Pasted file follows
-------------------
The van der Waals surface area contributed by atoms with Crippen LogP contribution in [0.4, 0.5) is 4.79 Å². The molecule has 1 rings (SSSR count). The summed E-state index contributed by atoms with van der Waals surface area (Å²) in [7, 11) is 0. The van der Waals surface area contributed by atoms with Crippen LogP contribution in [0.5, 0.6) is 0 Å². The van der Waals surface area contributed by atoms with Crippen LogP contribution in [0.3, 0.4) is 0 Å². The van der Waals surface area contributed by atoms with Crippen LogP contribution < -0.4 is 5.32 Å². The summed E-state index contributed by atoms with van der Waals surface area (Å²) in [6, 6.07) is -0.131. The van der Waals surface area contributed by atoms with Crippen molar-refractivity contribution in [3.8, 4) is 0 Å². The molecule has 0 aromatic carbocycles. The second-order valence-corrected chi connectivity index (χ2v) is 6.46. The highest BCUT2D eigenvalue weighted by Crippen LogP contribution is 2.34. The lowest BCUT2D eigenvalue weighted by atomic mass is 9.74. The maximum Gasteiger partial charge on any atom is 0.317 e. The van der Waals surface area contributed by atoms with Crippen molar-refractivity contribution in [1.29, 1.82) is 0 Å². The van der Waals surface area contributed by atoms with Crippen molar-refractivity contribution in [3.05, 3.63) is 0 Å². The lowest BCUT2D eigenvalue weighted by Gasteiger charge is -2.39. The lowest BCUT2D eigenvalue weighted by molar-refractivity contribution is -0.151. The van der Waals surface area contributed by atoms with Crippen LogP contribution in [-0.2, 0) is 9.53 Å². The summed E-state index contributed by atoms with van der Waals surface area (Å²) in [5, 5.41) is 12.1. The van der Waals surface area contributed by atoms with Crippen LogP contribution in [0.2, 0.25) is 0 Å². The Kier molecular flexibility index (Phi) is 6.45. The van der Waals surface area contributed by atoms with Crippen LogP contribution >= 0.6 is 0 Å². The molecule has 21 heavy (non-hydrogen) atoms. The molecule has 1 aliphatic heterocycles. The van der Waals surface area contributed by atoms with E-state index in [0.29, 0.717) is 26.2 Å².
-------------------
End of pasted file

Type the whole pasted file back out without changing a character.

The van der Waals surface area contributed by atoms with Crippen LogP contribution in [0.4, 0.5) is 4.79 Å². The molecule has 1 rings (SSSR count). The summed E-state index contributed by atoms with van der Waals surface area (Å²) in [7, 11) is 0. The van der Waals surface area contributed by atoms with Crippen LogP contribution in [0.5, 0.6) is 0 Å². The van der Waals surface area contributed by atoms with Crippen LogP contribution in [0.3, 0.4) is 0 Å². The van der Waals surface area contributed by atoms with Crippen LogP contribution < -0.4 is 5.32 Å². The summed E-state index contributed by atoms with van der Waals surface area (Å²) in [6, 6.07) is -0.131. The van der Waals surface area contributed by atoms with Crippen molar-refractivity contribution in [3.8, 4) is 0 Å². The molecule has 0 aromatic carbocycles. The second-order valence-corrected chi connectivity index (χ2v) is 6.46. The highest BCUT2D eigenvalue weighted by Crippen LogP contribution is 2.34. The lowest BCUT2D eigenvalue weighted by atomic mass is 9.74. The maximum Gasteiger partial charge on any atom is 0.317 e. The van der Waals surface area contributed by atoms with Crippen molar-refractivity contribution in [1.29, 1.82) is 0 Å². The van der Waals surface area contributed by atoms with Crippen molar-refractivity contribution in [3.05, 3.63) is 0 Å². The lowest BCUT2D eigenvalue weighted by Gasteiger charge is -2.39. The lowest BCUT2D eigenvalue weighted by molar-refractivity contribution is -0.151. The van der Waals surface area contributed by atoms with Crippen LogP contribution in [-0.2, 0) is 9.53 Å². The summed E-state index contributed by atoms with van der Waals surface area (Å²) in [5, 5.41) is 12.1. The van der Waals surface area contributed by atoms with Crippen LogP contribution in [0.2, 0.25) is 0 Å². The Kier molecular flexibility index (Phi) is 6.45. The van der Waals surface area contributed by atoms with Crippen LogP contribution >= 0.6 is 0 Å². The molecule has 21 heavy (non-hydrogen) atoms. The molecule has 1 aliphatic heterocycles. The van der Waals surface area contributed by atoms with E-state index in [0.29, 0.717) is 26.2 Å².